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 Vintage code practice oscillator
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 Return to top of page · Post #: 1 · Written at 10:17:11 AM on 31 October 2014.
Wa2ise's avatar
 Location: Oradell, US
 Member since 2 April 2010
 Member #: 643
 Postcount: 725


My father WB2JIA (silent key) used this to practice code, along with a paper tape machine that played tape with long or short holes cut into it, for the dahs and dits.

This oscillator was a "hot chassis" design. Yes, the screw terminals connected directly to the powerline! One of the tubes was a rectifier, the other the oscillator.


 
 Return to top of page · Post #: 2 · Written at 9:41:53 PM on 31 October 2014.
Art's Gravatar
 Art
 Location: Somewhere, USA
 Member since 22 October 2013
 Member #: 1437
 Postcount: 895

Cool Smile I'm making the single tube oscillator straight out of the 1951 ARRL handbook (page 15).
It wants 22.5 Volts, and 1.5 Volts DC which my supply can provide.
I have a vintage "beginners key" but am getting a serious one in the next couple of weeks.
VK4FAST.


 
 Return to top of page · Post #: 3 · Written at 9:44:28 PM on 31 October 2014.
Brad's avatar
 Administrator
 Location: Greenwich, NSW
 Member since 15 November 2005
 Member #: 1
 Postcount: 5510

I've never seen a four letter callsign before. What class of licence is that for?


‾‾‾‾‾‾‾‾‾‾‾‾‾‾‾‾‾‾‾‾‾‾‾‾‾‾‾‾‾‾‾‾‾‾‾‾‾‾‾‾‾‾‾‾‾‾‾‾‾‾‾‾‾‾‾‾‾‾‾‾‾‾‾‾‾‾‾‾
A valve a day keeps the transistor away...

 
 Return to top of page · Post #: 4 · Written at 10:12:10 PM on 31 October 2014.
GTC's avatar
 GTC
 Location: Sydney, NSW
 Member since 28 January 2011
 Member #: 823
 Postcount: 5262

What class of licence is that for?

http://www.wia.org.au/licenses/foundation/about/.


 
 Return to top of page · Post #: 5 · Written at 10:37:43 PM on 31 October 2014.
Brad's avatar
 Administrator
 Location: Greenwich, NSW
 Member since 15 November 2005
 Member #: 1
 Postcount: 5510

Looks like they are just about out of available two letter callsigns and have made four letter ones available. They reckon in the eastern states one has to go into a ballot for a two letter callsign now (for those that qualify for one).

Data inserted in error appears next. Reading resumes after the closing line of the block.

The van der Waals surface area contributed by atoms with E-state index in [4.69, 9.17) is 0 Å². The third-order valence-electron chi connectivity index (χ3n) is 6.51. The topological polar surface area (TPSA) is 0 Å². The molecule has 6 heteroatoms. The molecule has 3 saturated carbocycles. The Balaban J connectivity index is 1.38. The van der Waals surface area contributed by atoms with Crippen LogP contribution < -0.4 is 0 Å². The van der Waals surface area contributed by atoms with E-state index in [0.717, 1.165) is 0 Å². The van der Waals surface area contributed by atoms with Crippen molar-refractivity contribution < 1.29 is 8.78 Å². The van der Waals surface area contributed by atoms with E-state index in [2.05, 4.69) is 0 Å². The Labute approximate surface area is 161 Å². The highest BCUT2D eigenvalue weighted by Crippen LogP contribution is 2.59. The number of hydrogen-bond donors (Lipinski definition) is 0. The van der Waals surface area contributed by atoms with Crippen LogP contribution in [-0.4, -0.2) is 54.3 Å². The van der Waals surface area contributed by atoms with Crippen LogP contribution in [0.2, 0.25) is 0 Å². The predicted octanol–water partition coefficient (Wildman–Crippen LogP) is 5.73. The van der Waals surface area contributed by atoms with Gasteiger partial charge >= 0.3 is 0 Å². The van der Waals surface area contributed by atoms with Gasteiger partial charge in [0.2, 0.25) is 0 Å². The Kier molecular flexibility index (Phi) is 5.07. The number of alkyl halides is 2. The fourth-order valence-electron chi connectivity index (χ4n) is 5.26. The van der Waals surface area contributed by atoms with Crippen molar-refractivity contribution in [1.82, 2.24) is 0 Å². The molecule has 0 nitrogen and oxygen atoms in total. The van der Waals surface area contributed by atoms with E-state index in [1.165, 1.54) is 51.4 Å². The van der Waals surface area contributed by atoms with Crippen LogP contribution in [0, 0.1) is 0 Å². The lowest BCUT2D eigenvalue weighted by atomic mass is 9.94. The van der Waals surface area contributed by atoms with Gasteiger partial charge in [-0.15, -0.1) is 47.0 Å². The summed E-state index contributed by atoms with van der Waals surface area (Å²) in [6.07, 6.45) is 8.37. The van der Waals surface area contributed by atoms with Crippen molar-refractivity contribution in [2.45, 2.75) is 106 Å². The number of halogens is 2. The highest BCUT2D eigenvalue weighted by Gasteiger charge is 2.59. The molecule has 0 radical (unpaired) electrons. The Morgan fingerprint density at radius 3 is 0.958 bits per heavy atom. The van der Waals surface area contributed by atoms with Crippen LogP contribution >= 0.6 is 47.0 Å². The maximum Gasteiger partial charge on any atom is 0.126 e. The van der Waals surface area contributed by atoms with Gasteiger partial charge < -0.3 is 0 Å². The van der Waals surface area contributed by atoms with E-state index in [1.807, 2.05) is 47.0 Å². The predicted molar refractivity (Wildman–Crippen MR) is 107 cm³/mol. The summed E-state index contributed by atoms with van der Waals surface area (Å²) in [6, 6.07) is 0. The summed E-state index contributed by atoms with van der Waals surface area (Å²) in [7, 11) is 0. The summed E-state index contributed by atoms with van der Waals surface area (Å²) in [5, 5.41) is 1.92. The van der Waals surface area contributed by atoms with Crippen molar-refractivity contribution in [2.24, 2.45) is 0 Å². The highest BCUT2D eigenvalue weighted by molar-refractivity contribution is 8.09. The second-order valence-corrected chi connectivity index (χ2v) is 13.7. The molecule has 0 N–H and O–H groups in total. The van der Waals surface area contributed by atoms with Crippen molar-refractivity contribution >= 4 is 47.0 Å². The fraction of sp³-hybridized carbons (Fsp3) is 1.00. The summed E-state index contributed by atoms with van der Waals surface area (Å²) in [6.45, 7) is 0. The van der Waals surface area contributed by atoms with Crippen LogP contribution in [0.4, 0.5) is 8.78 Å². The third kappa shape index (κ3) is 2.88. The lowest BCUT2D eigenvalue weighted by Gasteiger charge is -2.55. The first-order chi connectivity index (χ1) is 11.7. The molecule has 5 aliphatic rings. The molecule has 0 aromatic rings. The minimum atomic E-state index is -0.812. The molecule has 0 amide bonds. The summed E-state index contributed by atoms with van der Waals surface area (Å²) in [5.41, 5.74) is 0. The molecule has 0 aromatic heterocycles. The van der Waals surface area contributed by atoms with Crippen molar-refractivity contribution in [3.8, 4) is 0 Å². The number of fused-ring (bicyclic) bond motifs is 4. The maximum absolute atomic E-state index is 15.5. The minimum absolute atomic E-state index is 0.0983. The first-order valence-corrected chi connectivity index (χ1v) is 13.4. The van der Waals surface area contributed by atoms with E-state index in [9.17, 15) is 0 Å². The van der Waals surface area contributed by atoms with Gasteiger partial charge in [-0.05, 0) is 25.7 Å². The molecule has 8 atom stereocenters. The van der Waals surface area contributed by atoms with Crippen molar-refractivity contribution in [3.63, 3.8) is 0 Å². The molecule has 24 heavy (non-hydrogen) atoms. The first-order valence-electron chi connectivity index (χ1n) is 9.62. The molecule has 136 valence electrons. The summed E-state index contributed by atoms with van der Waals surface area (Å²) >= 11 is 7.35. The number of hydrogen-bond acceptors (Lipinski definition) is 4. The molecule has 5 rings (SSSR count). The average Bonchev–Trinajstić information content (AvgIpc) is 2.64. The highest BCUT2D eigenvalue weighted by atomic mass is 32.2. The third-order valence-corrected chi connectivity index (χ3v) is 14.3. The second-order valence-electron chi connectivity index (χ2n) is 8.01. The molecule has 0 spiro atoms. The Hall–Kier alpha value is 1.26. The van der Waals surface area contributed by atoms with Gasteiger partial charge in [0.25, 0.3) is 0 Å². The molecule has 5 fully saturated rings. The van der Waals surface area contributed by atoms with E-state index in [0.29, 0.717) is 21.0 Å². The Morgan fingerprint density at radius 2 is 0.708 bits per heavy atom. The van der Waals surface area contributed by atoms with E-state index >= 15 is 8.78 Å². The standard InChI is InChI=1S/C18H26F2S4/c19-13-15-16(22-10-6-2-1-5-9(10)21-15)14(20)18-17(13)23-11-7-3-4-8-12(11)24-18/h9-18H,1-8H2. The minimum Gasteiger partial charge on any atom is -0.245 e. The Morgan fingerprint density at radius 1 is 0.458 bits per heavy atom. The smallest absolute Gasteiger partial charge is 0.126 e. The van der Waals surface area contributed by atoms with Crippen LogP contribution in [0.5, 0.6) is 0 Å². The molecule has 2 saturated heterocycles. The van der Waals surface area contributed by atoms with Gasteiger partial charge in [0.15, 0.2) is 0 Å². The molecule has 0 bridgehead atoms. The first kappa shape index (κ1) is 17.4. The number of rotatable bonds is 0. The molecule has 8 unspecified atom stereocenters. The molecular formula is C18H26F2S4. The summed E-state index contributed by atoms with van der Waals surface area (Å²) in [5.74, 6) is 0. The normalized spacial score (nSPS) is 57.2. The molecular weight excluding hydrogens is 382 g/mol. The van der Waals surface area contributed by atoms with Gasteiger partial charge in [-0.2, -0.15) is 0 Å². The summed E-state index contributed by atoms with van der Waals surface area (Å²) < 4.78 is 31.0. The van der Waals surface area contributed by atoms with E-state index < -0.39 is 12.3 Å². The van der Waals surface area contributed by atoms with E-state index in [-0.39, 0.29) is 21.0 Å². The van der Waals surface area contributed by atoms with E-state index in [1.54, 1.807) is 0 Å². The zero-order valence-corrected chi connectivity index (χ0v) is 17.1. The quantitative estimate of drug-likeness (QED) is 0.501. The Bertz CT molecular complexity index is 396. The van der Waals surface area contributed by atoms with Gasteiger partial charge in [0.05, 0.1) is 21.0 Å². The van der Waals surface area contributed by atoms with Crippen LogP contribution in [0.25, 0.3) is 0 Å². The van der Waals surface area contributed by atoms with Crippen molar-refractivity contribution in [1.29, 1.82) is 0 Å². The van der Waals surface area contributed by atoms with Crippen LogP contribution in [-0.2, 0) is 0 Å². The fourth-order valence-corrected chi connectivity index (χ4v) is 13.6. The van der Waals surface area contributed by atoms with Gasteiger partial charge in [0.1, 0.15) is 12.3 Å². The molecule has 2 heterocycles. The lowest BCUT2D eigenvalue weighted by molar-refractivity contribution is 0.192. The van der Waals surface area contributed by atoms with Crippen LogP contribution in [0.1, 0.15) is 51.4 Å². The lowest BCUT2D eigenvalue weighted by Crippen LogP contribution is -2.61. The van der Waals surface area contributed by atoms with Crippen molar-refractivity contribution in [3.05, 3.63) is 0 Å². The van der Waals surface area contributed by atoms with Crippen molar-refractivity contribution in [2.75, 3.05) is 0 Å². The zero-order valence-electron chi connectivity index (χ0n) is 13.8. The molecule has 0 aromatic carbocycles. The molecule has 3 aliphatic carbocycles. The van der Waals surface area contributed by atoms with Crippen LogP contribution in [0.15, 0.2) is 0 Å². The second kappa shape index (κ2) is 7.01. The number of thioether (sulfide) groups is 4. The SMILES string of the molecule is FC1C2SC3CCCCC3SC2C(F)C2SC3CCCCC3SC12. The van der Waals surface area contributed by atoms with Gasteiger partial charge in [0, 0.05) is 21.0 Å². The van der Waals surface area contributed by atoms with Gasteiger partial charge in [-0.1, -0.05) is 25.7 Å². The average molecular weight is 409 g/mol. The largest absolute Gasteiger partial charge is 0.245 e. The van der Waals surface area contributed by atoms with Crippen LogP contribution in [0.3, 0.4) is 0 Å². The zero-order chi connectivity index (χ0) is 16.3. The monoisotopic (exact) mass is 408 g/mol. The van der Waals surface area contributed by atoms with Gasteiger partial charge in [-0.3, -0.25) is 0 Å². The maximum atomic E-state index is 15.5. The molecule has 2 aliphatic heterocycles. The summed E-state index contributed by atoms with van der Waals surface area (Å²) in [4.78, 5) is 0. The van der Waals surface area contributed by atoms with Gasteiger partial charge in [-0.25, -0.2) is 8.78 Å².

I guess the removal of the requirement to be proficient at Morse Code has encouraged more and more to apply for licences.


‾‾‾‾‾‾‾‾‾‾‾‾‾‾‾‾‾‾‾‾‾‾‾‾‾‾‾‾‾‾‾‾‾‾‾‾‾‾‾‾‾‾‾‾‾‾‾‾‾‾‾‾‾‾‾‾‾‾‾‾‾‾‾‾‾‾‾‾
A valve a day keeps the transistor away...

 
 Return to top of page · Post #: 6 · Written at 11:19:36 PM on 31 October 2014.
GTC's avatar
 GTC
 Location: Sydney, NSW
 Member since 28 January 2011
 Member #: 823
 Postcount: 5262

I guess the removal of the requirement to be proficient at Morse Code has encouraged more and more to apply for licences.

A foundation class licence is not particularly difficult to obtain. Its introduction was part of a move by the WIA to rebuild interest in amateur radio among young people in particular.


 
 Return to top of page · Post #: 7 · Written at 10:15:52 PM on 1 November 2014.
Art's Gravatar
 Art
 Location: Somewhere, USA
 Member since 22 October 2013
 Member #: 1437
 Postcount: 895

Yes there are plenty of 3 letter suffixes, but someone has to be lost to get their two letter in Aus.
If a family member's call becomes available, family members are supposed to have a year to claim it before it goes back in the pool.

Morse is completely abandoned from all three levels of testing other than having to know what Morse is, and what segments are allocated for it.
Funny enough this has resulted in a massive resurgence!

I'm due to sit the standard test in November.


 
 Return to top of page · Post #: 8 · Written at 9:13:38 PM on 2 November 2014.
Baz F's Gravatar
 Location: Calista, WA
 Member since 1 April 2014
 Member #: 1540
 Postcount: 81

I got my first amateur radio licence in 1965 when you had to pass a City and Guilds exam.
No multiple choice, question might be for example:

Design, and explain the operation of, a CW/MCW transmitter capable of operation in the 80metre band, and explain how spurious transmissions may be avoided. (time allowed 1 1/2 hours)

or: In 500 words explain the operation of the ....(would be a cct diagram of some piece of RX/Tx equipment) (time allowed 1/2 hour)

Probably about 12 - 15 questions, including licence conditions, regulations, antennae design, plenty of maths questions (dc and ac theory), valve and transistor theory and so on.

Follow that with 12 wpm morse test conducted by inspectors from HM Customs.

Lucky for me I was doing a 9 month radio technician course in Royal Signals at the same time.

You felt you had earned an amateur licence in those days!


‾‾‾‾‾‾‾‾‾‾‾‾‾‾‾‾‾‾‾‾‾‾‾‾‾‾‾‾‾‾‾‾‾‾‾‾‾‾‾‾‾‾‾‾‾‾‾‾‾‾‾‾‾‾‾‾‾‾‾‾‾‾‾‾‾‾‾‾
Baz

VK6MU


 
 Return to top of page · Post #: 9 · Written at 9:42:51 PM on 2 November 2014.
Art's Gravatar
 Art
 Location: Somewhere, USA
 Member since 22 October 2013
 Member #: 1437
 Postcount: 895

I'd take on your first example with modern components, and VK4FAST was a pre-commitment to Morse ;)
I must admit I've been slack, but my practice key is difficult to use.. not to long to wait for the proper one now though.

I picked this puppy up yesterday from 1984. The aim was to get one of the first digital rigs.
It's a cracker the way they tried to simulate an analogue dial on the lower VFD there.. I love it Grin
My current key is just in the shot there.

Image Link

https://www.youtube.com/watch?v=Cv4Lz3IZIHs.


 
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